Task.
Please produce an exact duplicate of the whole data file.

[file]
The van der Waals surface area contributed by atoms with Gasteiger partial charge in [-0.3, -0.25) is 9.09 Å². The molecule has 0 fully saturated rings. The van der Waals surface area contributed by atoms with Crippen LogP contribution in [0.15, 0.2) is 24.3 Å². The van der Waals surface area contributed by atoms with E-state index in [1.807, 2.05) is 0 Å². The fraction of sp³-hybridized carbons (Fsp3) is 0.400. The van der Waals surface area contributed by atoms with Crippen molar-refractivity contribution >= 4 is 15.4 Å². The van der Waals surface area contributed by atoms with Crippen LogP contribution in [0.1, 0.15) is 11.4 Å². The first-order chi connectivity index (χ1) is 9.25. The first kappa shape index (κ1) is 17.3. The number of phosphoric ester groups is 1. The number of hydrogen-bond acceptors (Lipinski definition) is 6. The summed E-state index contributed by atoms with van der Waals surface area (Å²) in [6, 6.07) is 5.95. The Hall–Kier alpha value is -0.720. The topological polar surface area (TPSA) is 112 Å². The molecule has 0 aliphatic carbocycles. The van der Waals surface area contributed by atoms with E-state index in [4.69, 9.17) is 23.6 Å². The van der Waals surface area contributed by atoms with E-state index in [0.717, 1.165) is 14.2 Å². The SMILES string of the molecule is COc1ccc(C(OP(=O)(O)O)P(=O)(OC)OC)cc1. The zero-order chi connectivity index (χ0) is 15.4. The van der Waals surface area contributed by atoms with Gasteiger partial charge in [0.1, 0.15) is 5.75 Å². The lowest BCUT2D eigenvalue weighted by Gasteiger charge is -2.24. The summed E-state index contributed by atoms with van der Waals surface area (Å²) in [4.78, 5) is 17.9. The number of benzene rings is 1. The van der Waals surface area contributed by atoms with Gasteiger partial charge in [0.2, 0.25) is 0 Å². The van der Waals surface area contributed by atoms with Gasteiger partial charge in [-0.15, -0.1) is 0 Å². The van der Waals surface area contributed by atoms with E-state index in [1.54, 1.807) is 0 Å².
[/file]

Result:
The van der Waals surface area contributed by atoms with Gasteiger partial charge in [-0.3, -0.25) is 9.09 Å². The molecule has 0 fully saturated rings. The van der Waals surface area contributed by atoms with Crippen LogP contribution in [0.15, 0.2) is 24.3 Å². The van der Waals surface area contributed by atoms with E-state index in [1.807, 2.05) is 0 Å². The fraction of sp³-hybridized carbons (Fsp3) is 0.400. The van der Waals surface area contributed by atoms with Crippen molar-refractivity contribution >= 4 is 15.4 Å². The van der Waals surface area contributed by atoms with Crippen LogP contribution in [0.1, 0.15) is 11.4 Å². The first-order chi connectivity index (χ1) is 9.25. The first kappa shape index (κ1) is 17.3. The number of phosphoric ester groups is 1. The number of hydrogen-bond acceptors (Lipinski definition) is 6. The summed E-state index contributed by atoms with van der Waals surface area (Å²) in [6, 6.07) is 5.95. The Hall–Kier alpha value is -0.720. The topological polar surface area (TPSA) is 112 Å². The molecule has 0 aliphatic carbocycles. The van der Waals surface area contributed by atoms with E-state index in [4.69, 9.17) is 23.6 Å². The van der Waals surface area contributed by atoms with E-state index in [0.717, 1.165) is 14.2 Å². The SMILES string of the molecule is COc1ccc(C(OP(=O)(O)O)P(=O)(OC)OC)cc1. The zero-order chi connectivity index (χ0) is 15.4. The van der Waals surface area contributed by atoms with Gasteiger partial charge in [0.1, 0.15) is 5.75 Å². The lowest BCUT2D eigenvalue weighted by Gasteiger charge is -2.24. The summed E-state index contributed by atoms with van der Waals surface area (Å²) in [4.78, 5) is 17.9. The number of benzene rings is 1. The van der Waals surface area contributed by atoms with Gasteiger partial charge in [0.2, 0.25) is 0 Å². The van der Waals surface area contributed by atoms with Gasteiger partial charge in [-0.15, -0.1) is 0 Å². The van der Waals surface area contributed by atoms with E-state index in [1.54, 1.807) is 0 Å².